Danuta Kuroń rushed to prepare emergency supplies for two refugees after receiving their call for help. They were hungry, wet and lost in the vast Białowieża Forest, a UNESCO World Heritage Site that straddles the border between Poland and Belarus.
“I know if I forget something it could be disastrous for them,” Kuroń, a longtime activist, said as she packed underwear, warm clothes and cereal bars for the two of them. Kurdish men who used a phone number distributed among refugees to reach support groups. A handful of Kuroń’s colleagues headed for the forest with his supplies and a GPS tracking device.
The men are on the front lines of a refugee crisis that Kuroń and other activists say has been largely forgotten, overshadowed by the millions of Ukrainians who fled to Poland after Russian troops launched their invasion in february.
Yet tens of thousands of displaced people, mostly from the Middle East, have also tried to enter Poland from its eastern neighbor Belarus since last summer. But as Poland took in refugees from Ukraine, last month it completed construction of a steel fence to prevent illegal crossings from Belarus, prompting accusations of a double standard.
“Our government has used Ukrainians politically to show that we are a great people, responding to a crisis whose magnitude makes it easy to forget racism towards very different people who cross Belarus,” said Agata Ferenc, an activist of the Ocalenie Foundation, a non-governmental organization.
Belarusian President Alexander Lukashenko has encouraged migrants to try to enter his EU neighbors – Poland, Lithuania and Latvia – in a bid to destabilize the region by facilitating visas and travel from the Middle East .
Brussels has condemned Lukashenko for using refugees in retaliation against trade and financial sanctions imposed on his authoritarian regime. In November, European Commission President Ursula von der Leyen said the EU faced “a hybrid attack, not a migration crisis”.
The Polish response was forceful. Border guards pushed back the refugees, while the government in six months built a 353 million euro steel fence – which locals call “the wall” – and imposed a state of emergency across the border area. The restrictions have temporarily barred access to journalists and aid workers, but also to nature lovers drawn to an ancient forest and its wildlife.
During a visit to the border area, access to which was restored on July 1, Polish Prime Minister Mateusz Morawiecki praised Poland for ending a refugee crisis organized by Lukashenko which he described as ” first sign of this war” in Ukraine.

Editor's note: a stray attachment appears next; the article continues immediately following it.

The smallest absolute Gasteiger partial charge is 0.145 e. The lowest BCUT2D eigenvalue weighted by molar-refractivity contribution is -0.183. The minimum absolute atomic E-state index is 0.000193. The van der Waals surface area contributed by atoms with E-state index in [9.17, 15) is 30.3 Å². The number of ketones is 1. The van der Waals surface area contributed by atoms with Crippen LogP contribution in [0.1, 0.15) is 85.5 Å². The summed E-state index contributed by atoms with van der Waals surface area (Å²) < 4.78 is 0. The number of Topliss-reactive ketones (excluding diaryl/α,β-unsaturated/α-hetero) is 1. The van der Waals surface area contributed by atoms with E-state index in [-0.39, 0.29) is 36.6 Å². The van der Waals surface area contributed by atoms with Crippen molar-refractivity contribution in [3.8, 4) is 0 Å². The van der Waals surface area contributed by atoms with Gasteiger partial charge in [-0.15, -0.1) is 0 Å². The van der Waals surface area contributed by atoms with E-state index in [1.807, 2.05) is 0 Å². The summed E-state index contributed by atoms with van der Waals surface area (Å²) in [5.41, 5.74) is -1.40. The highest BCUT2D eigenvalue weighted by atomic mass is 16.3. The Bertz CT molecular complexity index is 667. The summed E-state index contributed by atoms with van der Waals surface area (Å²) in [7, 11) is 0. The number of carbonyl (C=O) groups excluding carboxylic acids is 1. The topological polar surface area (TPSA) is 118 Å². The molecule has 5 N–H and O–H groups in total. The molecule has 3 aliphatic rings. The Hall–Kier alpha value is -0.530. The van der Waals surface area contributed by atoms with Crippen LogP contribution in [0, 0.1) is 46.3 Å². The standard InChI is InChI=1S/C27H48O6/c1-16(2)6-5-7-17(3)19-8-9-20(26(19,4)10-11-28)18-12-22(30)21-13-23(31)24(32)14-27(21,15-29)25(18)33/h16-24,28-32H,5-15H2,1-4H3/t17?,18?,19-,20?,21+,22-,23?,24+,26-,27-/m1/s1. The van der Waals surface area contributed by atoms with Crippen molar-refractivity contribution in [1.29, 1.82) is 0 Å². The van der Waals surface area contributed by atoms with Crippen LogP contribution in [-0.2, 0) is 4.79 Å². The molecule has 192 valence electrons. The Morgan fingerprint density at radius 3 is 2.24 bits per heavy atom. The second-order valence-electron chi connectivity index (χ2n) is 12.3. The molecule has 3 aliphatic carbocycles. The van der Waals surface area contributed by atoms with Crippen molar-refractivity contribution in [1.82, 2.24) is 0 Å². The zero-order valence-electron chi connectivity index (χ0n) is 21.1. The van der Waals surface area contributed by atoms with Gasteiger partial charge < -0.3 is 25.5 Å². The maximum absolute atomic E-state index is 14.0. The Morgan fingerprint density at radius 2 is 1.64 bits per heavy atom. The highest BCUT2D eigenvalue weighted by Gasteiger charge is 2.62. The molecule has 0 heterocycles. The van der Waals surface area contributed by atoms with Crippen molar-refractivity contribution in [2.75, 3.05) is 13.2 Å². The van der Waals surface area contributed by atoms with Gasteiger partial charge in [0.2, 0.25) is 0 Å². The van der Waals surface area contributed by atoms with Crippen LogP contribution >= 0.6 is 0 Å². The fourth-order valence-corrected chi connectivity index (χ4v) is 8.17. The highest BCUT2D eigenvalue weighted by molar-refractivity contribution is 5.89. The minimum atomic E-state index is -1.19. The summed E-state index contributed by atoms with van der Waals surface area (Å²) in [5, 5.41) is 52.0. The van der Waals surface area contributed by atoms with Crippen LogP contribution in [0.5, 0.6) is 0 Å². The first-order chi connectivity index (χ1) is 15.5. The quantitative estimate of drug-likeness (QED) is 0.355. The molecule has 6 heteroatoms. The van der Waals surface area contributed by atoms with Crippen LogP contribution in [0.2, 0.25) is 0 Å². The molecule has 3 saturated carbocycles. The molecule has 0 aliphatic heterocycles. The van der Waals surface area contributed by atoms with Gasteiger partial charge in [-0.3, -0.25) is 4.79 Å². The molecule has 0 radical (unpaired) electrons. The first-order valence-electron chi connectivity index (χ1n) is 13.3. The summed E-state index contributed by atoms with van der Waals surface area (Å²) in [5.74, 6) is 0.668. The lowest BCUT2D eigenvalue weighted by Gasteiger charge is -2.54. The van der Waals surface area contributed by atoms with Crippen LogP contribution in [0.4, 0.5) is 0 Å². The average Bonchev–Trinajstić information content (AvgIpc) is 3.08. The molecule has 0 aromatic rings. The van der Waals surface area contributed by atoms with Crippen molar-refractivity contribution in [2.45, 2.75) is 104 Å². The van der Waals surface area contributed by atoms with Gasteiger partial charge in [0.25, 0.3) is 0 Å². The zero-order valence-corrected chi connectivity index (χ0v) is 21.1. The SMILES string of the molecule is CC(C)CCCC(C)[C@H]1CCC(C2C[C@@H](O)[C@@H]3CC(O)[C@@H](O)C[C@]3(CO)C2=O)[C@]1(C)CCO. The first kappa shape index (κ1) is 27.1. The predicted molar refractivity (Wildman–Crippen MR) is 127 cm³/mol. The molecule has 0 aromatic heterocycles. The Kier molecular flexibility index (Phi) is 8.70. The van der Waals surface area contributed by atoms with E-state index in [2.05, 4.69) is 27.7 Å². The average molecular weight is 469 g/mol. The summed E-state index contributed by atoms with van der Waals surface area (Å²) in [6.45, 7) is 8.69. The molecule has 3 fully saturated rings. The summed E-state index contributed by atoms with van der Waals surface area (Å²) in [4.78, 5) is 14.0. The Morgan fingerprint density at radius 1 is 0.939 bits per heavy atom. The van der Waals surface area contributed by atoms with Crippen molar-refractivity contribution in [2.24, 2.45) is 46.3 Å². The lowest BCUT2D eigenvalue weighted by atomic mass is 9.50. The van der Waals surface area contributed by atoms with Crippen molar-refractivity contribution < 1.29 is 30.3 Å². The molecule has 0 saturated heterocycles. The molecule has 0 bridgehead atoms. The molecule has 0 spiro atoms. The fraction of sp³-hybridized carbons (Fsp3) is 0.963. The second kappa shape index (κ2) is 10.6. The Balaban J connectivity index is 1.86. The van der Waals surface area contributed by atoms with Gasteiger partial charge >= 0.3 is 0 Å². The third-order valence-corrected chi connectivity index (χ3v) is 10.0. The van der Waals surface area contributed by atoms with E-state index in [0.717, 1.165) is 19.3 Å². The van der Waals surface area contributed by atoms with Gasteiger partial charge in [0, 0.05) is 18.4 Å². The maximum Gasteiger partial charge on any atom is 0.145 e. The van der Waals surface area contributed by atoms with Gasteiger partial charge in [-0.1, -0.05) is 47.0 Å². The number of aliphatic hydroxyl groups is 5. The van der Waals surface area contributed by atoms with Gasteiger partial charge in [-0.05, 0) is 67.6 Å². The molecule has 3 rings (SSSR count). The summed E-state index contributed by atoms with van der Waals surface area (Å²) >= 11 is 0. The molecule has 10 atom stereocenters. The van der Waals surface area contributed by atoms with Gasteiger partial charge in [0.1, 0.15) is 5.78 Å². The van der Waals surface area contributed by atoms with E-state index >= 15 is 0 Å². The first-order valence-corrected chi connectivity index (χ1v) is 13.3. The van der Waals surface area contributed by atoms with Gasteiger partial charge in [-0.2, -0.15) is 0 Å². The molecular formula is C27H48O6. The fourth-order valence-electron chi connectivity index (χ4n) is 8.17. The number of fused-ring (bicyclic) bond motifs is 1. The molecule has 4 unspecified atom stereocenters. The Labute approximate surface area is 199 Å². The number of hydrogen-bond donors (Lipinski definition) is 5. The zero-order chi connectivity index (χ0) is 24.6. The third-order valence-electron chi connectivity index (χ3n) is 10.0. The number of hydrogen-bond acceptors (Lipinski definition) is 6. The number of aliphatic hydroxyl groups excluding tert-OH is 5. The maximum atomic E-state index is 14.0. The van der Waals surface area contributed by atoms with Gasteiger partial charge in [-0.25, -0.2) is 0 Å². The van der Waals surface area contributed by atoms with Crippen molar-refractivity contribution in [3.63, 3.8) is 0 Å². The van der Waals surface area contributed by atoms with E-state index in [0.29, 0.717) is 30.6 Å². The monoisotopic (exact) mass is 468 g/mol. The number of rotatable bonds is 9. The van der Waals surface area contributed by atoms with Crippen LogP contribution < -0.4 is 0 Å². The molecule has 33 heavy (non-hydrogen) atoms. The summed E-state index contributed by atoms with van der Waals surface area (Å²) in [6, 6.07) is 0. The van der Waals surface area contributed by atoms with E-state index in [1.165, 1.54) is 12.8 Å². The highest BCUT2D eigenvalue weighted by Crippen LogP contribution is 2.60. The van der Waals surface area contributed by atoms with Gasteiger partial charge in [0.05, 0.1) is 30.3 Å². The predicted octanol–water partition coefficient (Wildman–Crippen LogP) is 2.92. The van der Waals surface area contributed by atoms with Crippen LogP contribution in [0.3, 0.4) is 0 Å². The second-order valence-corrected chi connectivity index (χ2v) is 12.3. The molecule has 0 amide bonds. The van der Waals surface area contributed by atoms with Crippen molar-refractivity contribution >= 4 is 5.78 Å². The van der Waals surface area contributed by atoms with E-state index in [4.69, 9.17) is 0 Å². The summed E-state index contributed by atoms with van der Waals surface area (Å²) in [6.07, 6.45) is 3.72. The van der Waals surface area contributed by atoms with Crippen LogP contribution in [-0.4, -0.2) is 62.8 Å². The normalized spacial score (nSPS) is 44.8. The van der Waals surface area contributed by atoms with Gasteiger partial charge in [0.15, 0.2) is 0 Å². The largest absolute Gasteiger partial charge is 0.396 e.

The five-metre high wall, which stretches 186 km, has slowed refugees rather than stopping them altogether while encouraging more people to cross dangerous wetlands where no fence can stand, activists say . Monika Matus, spokesperson for Grupa Granica, an association that works with local NGOs and volunteers, said more than 90% of calls for help now come from people who had been turned away before.
Since the start of the year, around 6,200 refugees have tried to enter Poland illegally, compared to 40,000 attempts in 2021, according to Katarzyna Zdanowicz, spokesperson for the Polish border guards.
Guards also accuse their Belarusian counterparts of providing ladders and helping refugees dig under the wall. Poland will soon add an electronic surveillance system to counter such attempts to circumvent the wall, she said.
Around Białowieża, some houses display “No to the wall” signs, but locals complain more about how the state of emergency has ruined tourism than about the wall itself.
“This wall is a good way to prevent refugees from being used by Putin and Lukashenko to provoke more war,” said Mieczysław Piotrowski, a national park guide. “Boys from Afghanistan or Syria are in a completely different category from Ukrainian women and their children, and if Russia helped transport these boys here, who knows if some weren’t also trained by the KGB. “
More refugees have traveled via Russia recently, but sub-Saharan Africans now outnumber those from the Middle East, according to Grupa Granica.
Małgorzata Tokarska, a geneticist who studies bison roaming the forest, said the EU and Unesco turned a blind eye to a Polish wall that was “the biggest and worst human intervention” suffered by a unique forest protected since medieval times. as a royal hunting ground. Białowieża became a national park in 1921 and a UNESCO World Heritage Site in 1979.
Amnesty International accuses Poland of “racism and hypocrisy” in its mistreatment of asylum seekers from Belarus over its embrace of Ukrainians, whom Polish employers have sought to hire.
Polish border guards deny allegations of abuse and their spokesperson said Amnesty’s accusations “were not reflected in the facts”. His unit rejected a request to visit one of the six guarded refugee centers in the country.
Reached by telephone, a Cameroonian detained in the center of Białystok described his poor living conditions as well as his difficult journey after leaving Moscow where he resided with a student visa. After being pushed back at the borders of Poland and Lithuania, he said he finally reached Warsaw, only to be arrested on his way to Berlin. “I need to be protected, not kicked out,” he said.
Brussels should take legal action against Poland over its pushback policy, according to the Helsinki Foundation for Human Rights. “This is now Europe’s forgotten refugee crisis, in which cases of violence and pushbacks are completely unacceptable,” said Katarzyna Czarnota, a sociologist at the Helsinki Foundation.
Some of those helping refugees said they did not expect this challenge. Suffering from burnout, Wojciech Sańko quit his job in Warsaw to return to his border town in August last year, just as the refugee crisis boiled over.
“I really needed to rest, but I also couldn’t stay home while people were dying in my beautiful forest,” he said. “That’s where I like to hike, but for them it’s a death march.”